In the past when we had large loads, say over Christmas, we were kept on bikes. Instead we should be able to look at the workload and decide what would be best for us to deliver, be it HCT or bike. We could make those decisions if allowed and effectively serve our customers and owners, the public. If we could just get rid of the parasites that make a fortune off our backs, the idiots who screw up, put their foot down and say you will do as you’re told. That is how it is going to be instead of being smart and “flexible”, a term they love so much to beat us with.

Opinion & Letters

Southern Cross: profiteers don't care

Have others been following the results of the near-bankruptcy of this major player in the private sector ‘for profit’ care homes business in Britain? In addition to major changes of ownership and some home closures causing disruption to the residents, the Guardian 17 June reported on the company’s current proposals to slash the already poor working wages and conditions of it’s staff on top of cutting some 3,000 jobs.

My friend who works in one of their homes has indicated that even prior to this, non-filling of vacancies and ‘requests’ for more flexible working were common, but this seems to be a whole new level of attack. The GMB union is supposed to be ‘negotiating’ with the company but I don’t think the full impact of all this has got across to all the workers involved, or those in other or no unions, as far as I can tell.

Also a ‘Quality Care Commission’ report just recently claimed about 25% or more of the homes were failing the minimum standards required. On top of that another similar report indicated many severe failings in ‘home support’ for the elderly and there are severe cut backs in local authority funding for home help.

Before my mother died a few years back she received mostly excellant, if time limited, home care from some dedicated, but poorly paid staff whose employer had recently been outsourced from the local authroity to a non-profit trust, but since then reports have indicated further deterioriation of staff and ‘client’ conditions. It still needed me to provide daily care in addition - which not everyone can give.

Conditions for the poor and elderly in this country are getting even worse but it is difficult for these workers to organise or strike and for the residents and others receiving help to be active in opposition to all this. If others in the ‘care industry’ or anyone receiving or trying to receive this kind of assistance can add more information or ideas that would be helpful.

Mike, Manchester

I write about the 70,000 people directly affected by the financial situation of the country’s largest care home operator. Southern Cross, which employs 42,500 staff to care for 31,000 vulnerable adults, has proposed plans to save £20 million in labour costs by making 3,000 redundancies and changes to terms and conditions. These include, but are not limited to, opting out of the European Working Time Directive, reductions in pay, an increase in hours and temporary lay-offs when there isn’t ‘enough work’.

It also seems likely that many of Southern Cross’ landlords will take over the running of the homes they own, meaning a further change in management, terms and conditions for staff. The GMB union, which represents 25% of Southern Cross workers, is in negotiations with the company but for what? Nicer pay cuts? This is what happens when we leave our most vulnerable people in the hands of profiteers.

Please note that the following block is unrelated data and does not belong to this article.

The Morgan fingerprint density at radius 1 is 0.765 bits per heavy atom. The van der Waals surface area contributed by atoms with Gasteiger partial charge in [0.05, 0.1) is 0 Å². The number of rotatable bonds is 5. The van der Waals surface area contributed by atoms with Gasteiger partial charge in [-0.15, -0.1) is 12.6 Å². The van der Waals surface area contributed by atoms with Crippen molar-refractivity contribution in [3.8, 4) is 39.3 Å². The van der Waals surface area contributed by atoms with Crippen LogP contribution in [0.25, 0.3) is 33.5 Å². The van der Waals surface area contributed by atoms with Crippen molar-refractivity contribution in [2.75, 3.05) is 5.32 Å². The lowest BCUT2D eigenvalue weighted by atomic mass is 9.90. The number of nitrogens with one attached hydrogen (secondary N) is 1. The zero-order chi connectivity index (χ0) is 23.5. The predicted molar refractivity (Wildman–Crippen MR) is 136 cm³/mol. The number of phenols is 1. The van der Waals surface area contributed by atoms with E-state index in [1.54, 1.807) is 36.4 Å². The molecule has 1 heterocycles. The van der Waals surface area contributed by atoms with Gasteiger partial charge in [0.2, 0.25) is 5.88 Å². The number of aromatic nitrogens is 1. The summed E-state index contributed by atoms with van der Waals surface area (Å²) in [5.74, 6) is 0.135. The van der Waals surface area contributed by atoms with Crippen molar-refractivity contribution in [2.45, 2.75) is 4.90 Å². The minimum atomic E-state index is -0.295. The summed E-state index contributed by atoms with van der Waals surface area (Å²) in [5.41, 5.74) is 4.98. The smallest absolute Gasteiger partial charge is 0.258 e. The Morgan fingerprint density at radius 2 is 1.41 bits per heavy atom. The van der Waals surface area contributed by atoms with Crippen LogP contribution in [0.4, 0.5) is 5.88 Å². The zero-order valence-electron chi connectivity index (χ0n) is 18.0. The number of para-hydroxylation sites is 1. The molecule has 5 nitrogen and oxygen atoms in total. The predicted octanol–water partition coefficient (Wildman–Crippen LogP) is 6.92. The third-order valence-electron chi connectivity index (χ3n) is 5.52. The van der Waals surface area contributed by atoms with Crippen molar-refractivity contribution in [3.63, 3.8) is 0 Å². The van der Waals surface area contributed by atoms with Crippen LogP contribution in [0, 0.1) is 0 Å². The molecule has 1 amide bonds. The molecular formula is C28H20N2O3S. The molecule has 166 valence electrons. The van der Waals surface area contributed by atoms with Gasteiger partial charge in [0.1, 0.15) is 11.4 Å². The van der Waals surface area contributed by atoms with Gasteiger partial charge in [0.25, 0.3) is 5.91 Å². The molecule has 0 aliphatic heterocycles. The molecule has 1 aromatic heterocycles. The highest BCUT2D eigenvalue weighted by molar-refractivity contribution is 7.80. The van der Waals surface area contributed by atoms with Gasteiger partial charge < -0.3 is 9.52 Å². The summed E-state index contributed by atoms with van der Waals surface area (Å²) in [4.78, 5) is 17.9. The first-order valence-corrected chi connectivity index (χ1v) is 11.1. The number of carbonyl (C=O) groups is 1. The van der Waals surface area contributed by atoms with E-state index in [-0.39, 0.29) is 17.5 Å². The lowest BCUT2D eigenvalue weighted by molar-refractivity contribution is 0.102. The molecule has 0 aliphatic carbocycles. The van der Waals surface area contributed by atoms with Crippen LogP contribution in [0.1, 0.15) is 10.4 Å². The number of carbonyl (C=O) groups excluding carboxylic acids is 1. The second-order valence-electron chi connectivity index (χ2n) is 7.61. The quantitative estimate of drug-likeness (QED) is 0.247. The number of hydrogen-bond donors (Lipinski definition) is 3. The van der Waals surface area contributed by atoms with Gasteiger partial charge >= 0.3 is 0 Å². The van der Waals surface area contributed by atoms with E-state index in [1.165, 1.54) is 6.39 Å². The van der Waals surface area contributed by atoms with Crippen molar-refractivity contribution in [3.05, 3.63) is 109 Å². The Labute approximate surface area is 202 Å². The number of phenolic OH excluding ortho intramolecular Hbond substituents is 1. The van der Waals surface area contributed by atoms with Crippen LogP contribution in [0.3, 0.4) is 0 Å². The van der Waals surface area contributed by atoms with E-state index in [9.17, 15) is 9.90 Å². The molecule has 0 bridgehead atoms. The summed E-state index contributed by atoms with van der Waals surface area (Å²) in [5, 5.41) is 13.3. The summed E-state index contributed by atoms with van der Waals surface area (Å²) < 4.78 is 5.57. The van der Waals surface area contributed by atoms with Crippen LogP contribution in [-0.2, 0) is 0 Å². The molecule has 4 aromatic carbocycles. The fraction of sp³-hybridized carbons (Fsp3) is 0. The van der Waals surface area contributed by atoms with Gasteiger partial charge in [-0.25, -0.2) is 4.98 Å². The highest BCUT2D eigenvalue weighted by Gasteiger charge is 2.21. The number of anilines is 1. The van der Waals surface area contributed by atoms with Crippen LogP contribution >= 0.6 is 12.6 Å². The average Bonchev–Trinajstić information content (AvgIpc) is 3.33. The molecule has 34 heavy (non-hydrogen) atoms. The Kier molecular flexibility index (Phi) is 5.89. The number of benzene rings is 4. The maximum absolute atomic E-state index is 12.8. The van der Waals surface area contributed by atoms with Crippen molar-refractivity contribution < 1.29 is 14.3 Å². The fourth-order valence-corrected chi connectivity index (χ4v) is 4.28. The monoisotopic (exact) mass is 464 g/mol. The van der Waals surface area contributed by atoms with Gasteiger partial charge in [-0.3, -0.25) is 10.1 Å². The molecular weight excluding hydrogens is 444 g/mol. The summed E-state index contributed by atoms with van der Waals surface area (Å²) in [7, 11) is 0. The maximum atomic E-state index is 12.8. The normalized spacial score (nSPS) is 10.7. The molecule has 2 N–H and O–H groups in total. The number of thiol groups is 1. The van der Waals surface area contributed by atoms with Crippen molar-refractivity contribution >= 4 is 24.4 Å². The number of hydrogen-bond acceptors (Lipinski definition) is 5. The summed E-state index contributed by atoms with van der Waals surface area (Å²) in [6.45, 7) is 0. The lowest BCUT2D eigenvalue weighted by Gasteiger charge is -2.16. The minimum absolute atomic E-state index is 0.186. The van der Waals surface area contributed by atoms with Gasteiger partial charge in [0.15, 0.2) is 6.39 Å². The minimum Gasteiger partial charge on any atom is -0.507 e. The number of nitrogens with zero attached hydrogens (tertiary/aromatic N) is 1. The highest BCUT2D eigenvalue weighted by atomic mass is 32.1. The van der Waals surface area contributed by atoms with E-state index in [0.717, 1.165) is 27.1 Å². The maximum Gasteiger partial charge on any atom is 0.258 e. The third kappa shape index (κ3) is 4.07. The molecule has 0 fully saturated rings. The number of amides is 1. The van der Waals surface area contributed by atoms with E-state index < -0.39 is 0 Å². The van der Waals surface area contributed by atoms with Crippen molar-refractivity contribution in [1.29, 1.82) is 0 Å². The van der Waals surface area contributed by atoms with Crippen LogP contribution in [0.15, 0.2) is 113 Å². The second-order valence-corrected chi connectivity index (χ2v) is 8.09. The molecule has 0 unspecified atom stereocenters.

Laura, Bristol

Beating rape culture is up to all of us

In the news recently, there have been a few articles about a cop and various politicians downplaying the seriousness of rape. These unfortunately aren’t only the words of a few ‘out of touch’ old sexist men, they reflect a wider culture that blames women being ‘provocative’ for rape, and excuses rapist men on the grounds that they have uncontrollable sexual drives.

This inspired a series of quickly organised – mainly over the internet – massive protests, starting in Canada and the United States, called ‘SlutWalk’. However, SlutWalk seems to consciously object to looking at sexism as a fundamental part of our society. They do not see themselves as part of a wider feminist tradition, and they ignore the context in which blaming women for being raped is taking place, and consequently they don’t see it as a social issue or a gender issue, but one of individual, personal choice.

The idea that women are to blame for rape is disgusting and should be challenged wherever it is found, by men as well as women. It is not a standalone issue, it is a symptom of a society engrained with sexism, on economic and cultural levels, as well as in our personal relations with each other. The occasional nod to gender equality is not enough; parliament isn’t going to hand out equality, even if it could – it’s up to us.

Jon, Oxford

A message for you Vinnie!
Dear Dr Cable,
We noted with interest and contempt your warning to trade unionists that a rise in industrial militancy in the UK will result in a hostile response from the State.

Our message to you is simple: BRING IT ON! The day the working class is intimidated by mediocre ruling-class lickspittles like you is the day ‘Hell’ freezes over.

Unkind regards,
Liverpool SF

Obama’s secret Yemen war
Dear Catalyst,
For any reader who thinks that Obama is any better than any other torturing, murdering capitalist president, both The Wall Street Journal and The Washington Post report that the Obama administration is planning to exploit the disorder from the civil war in Yemen by dramatically escalating a CIA-led drone bombing campaign.

In a sense this is nothing new as the US has been bombing Yemen for the last two years, including one attack using cluster bombs that killed dozens of civilians.  But what’s new is that this will be a CIA drone attack program that is a massive escalation over prior bombing campaigns.

All this under the leadership of the man who won the Nobel Peace Prize in 2009!

Gladys, Bognor Regis

We’re all ‘extremists’ now
Dear Catalyst,